Top 10 Origins of Gemstone Names

Unfortunately, the origin of some gem names is unclear (usually gems that have been known since antiquity).

The Top Ten Origins of Gemstone Names

Alexandrite - named after Alexander II, a Russian Tsar

Because the first crystals were discovered in Russia in 1834, on the very day Alexander II came of age. The gem was later declared to be the national stone of tsarist Russia.
Alexandrite is a very hard and unique gem - it's the 3rd hardest gem with hardness at 8.5 out of 10. Besides, Alexandrite changes its color depending on the light (it can even change its color from green to red). - Metal_Treasure

Boo, Alexander was a sack of crap. - OomlaGuhmaGagh

Diamond - its name is derived from the ancient Greek word 'adámas' (unbreakable, unalterable, proper, untamed)

That's a great and correct description! Unbreakable! (hardness 10 / 10). - Metal_Treasure

Emerald - its name is derived from the Greek word 'smaragdos' ("green gem")

Its name comes from the ancient Greek word "smaragdos" ("green gem") via several language modifications:
From Greek: smaragdos -> Latin: smaragdus -> Vulgar Latin: esmaralda / esmaraldus -> Old French: esmeraude -> Middle English: emeraude ->

Modern English: Emerald.
So, it was a long way from smaragdos to emerald (4 common letters remained - m, r, a, d).
This is also a correct description - emerald can be only green. - Metal_Treasure

Painite - named after Arthur C.D. Pain who discovered it

Painite is the rarest mineral/gem in the world. It was first found in Myanmar/Burma by British mineralogist and gem dealer Arthur C.D. Pain in the 1950s. - Metal_Treasure

Tanzanite - named for Tanzania, where it was discovered

And it's found only in Tanzania, no other localities - Metal_Treasure

Aquamarine - its name is derived from Latin "aqua marina" (sea water) for its blue or cyan color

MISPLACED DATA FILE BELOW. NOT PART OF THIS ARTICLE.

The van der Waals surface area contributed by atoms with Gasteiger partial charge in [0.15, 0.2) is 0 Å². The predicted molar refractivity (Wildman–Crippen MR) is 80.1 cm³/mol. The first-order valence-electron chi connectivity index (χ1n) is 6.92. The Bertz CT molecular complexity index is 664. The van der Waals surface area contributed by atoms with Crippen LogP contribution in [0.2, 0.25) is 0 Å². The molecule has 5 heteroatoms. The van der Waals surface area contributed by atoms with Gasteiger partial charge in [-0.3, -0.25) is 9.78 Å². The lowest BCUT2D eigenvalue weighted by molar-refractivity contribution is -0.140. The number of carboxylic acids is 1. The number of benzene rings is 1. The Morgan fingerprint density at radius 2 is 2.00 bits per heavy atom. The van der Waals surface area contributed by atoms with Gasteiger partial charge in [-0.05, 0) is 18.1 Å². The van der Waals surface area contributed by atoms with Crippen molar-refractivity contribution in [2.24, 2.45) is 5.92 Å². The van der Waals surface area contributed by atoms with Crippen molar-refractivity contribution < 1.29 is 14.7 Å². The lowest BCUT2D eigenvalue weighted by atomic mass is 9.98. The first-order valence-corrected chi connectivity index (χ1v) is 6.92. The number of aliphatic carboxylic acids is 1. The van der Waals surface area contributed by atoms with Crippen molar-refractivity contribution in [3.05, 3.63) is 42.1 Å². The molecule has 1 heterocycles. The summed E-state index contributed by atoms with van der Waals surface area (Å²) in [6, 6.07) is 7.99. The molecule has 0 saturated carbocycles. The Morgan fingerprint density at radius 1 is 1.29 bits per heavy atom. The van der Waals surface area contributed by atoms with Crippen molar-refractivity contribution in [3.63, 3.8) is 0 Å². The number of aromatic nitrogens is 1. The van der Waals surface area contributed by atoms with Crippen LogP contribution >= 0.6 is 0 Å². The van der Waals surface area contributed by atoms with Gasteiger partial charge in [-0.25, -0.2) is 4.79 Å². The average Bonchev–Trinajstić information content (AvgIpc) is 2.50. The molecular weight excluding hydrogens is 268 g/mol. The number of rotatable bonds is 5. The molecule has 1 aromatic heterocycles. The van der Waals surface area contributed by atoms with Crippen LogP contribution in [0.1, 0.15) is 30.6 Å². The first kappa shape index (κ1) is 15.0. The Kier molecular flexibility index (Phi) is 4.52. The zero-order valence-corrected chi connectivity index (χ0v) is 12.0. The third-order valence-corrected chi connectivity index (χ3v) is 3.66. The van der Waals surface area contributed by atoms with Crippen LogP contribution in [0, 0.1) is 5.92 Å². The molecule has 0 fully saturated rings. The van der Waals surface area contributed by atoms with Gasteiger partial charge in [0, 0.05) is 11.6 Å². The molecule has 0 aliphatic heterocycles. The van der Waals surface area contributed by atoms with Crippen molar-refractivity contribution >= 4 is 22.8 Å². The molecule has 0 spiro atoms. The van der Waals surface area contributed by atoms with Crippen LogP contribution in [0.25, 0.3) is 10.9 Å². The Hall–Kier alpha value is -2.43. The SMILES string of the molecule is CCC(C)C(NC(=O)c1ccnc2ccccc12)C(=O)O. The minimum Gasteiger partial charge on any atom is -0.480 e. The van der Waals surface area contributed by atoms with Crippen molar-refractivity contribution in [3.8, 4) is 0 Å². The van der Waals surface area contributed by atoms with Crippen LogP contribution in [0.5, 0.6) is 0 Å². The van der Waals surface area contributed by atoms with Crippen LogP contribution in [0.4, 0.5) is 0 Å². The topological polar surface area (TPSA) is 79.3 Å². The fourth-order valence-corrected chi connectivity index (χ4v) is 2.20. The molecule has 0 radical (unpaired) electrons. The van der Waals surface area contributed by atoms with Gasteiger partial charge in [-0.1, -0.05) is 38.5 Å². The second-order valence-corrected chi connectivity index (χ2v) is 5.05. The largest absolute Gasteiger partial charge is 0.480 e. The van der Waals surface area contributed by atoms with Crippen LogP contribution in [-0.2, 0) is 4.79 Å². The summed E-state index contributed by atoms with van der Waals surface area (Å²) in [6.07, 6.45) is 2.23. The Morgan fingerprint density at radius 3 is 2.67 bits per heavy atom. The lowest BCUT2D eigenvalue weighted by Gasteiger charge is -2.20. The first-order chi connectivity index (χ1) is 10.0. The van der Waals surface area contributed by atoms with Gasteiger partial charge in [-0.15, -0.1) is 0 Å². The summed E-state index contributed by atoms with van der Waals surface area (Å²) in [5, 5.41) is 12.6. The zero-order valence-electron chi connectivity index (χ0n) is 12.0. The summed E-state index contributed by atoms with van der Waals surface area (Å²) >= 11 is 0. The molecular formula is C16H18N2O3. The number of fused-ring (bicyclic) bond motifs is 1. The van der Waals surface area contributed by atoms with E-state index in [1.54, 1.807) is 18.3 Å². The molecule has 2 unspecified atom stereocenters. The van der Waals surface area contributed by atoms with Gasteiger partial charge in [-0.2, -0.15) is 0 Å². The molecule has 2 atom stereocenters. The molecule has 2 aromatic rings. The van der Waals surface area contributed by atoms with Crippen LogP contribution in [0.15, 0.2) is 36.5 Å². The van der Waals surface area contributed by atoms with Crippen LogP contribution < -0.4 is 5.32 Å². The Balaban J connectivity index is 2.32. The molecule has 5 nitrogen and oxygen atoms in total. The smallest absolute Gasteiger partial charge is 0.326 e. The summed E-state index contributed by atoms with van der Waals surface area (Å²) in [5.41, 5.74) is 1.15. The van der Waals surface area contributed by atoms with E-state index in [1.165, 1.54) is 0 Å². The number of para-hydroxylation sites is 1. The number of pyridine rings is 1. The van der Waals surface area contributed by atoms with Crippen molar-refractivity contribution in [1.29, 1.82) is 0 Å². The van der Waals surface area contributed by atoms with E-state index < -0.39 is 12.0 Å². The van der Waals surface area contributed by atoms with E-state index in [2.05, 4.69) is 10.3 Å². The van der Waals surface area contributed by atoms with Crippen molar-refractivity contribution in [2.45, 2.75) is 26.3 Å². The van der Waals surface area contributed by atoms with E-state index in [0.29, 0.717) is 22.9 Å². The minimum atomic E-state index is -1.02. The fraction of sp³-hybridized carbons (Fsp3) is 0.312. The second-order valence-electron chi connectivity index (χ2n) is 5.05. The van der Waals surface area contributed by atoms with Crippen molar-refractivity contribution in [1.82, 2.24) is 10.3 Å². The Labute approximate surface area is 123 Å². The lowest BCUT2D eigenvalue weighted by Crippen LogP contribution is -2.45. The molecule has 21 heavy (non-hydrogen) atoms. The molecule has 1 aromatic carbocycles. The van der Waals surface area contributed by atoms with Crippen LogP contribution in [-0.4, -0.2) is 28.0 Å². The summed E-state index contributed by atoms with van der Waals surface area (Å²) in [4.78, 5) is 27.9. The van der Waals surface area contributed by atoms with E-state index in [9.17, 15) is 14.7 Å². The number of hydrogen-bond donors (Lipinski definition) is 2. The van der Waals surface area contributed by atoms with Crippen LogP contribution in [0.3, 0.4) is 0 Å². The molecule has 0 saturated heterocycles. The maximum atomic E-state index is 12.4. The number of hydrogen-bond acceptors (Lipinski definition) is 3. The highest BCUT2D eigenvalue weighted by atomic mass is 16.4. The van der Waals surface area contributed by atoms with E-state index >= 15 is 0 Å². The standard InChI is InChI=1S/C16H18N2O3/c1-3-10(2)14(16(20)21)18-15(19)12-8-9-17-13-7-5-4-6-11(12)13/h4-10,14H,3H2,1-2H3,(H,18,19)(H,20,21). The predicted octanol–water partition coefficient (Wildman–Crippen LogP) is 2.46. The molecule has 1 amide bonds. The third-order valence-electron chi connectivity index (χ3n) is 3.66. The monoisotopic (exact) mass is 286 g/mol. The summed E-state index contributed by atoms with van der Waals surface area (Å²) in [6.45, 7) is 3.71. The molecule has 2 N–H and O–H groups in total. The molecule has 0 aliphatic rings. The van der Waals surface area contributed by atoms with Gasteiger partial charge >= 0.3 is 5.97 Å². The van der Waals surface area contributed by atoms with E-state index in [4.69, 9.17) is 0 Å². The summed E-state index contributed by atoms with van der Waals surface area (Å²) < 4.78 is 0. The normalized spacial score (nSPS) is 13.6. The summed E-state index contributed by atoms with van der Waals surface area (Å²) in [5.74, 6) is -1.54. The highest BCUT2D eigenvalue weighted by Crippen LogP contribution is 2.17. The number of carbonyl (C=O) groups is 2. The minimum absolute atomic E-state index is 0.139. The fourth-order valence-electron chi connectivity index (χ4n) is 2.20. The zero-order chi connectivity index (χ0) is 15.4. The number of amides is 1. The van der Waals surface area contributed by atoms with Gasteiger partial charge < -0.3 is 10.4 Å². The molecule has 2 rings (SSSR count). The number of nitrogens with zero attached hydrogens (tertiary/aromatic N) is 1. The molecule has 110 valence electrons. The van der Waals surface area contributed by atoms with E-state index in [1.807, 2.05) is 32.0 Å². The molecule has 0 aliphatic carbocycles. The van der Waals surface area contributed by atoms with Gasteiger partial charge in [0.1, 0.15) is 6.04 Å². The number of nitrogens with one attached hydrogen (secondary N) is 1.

Aquamarine is the pale blue variety of beryl. I love 'em, the beryls. - Metal_Treasure

Benitoite - named for Benito County, California, US

... and not after Benito Mussolini. - Metal_Treasure

Musgravite - named for Musgrave Ranges, Australian mountain range, where it was discovered
Chambersite - named for Chambers County, Texas, USA, the site of its discovery

One of the rarest gems in the world - Metal_Treasure

Jeremejevite - named after after Russian mineralogist Eremeev (Jeremejev, German)

The Contenders

Seraphinite - named after the seraphim, the highest order of angels

It resembles feathers, sometimes it's very strong and can be seen "flight feathers". - Metal_Treasure

Beryl - its name is derived from beryllium, the chemical element that is widely present in this gem

Beryl is composed of beryllium aluminium cyclosilicate.
Beryl is actually a big gem family - some of the most prominent "beryls" are Emerald, Aquamarine, Morganite, Red Beryl (aka Bixbite), Green Beryl, Goshenite, and many more.
But when the word "beryl" is used to describe a particular gem, it's the colorless variety of beryl - Goshenite. - Metal_Treasure

Morganite - it was named after the famous American banker and gem enthusiast, John Pierpont Morgan
Poudretteite - named after the Poudrette family that operated the quarry in Quebec, Canada, where the gem was originally found
Taaffeite - named after its discoverer Richard Taaffe
Grandidierite - named in honor of French explorer Alfred Grandidier
Goshenite - its name originates from Goshen, Massachusetts, where it was originally discovered

Goshenite is actually the colorless variety of beryl - Metal_Treasure

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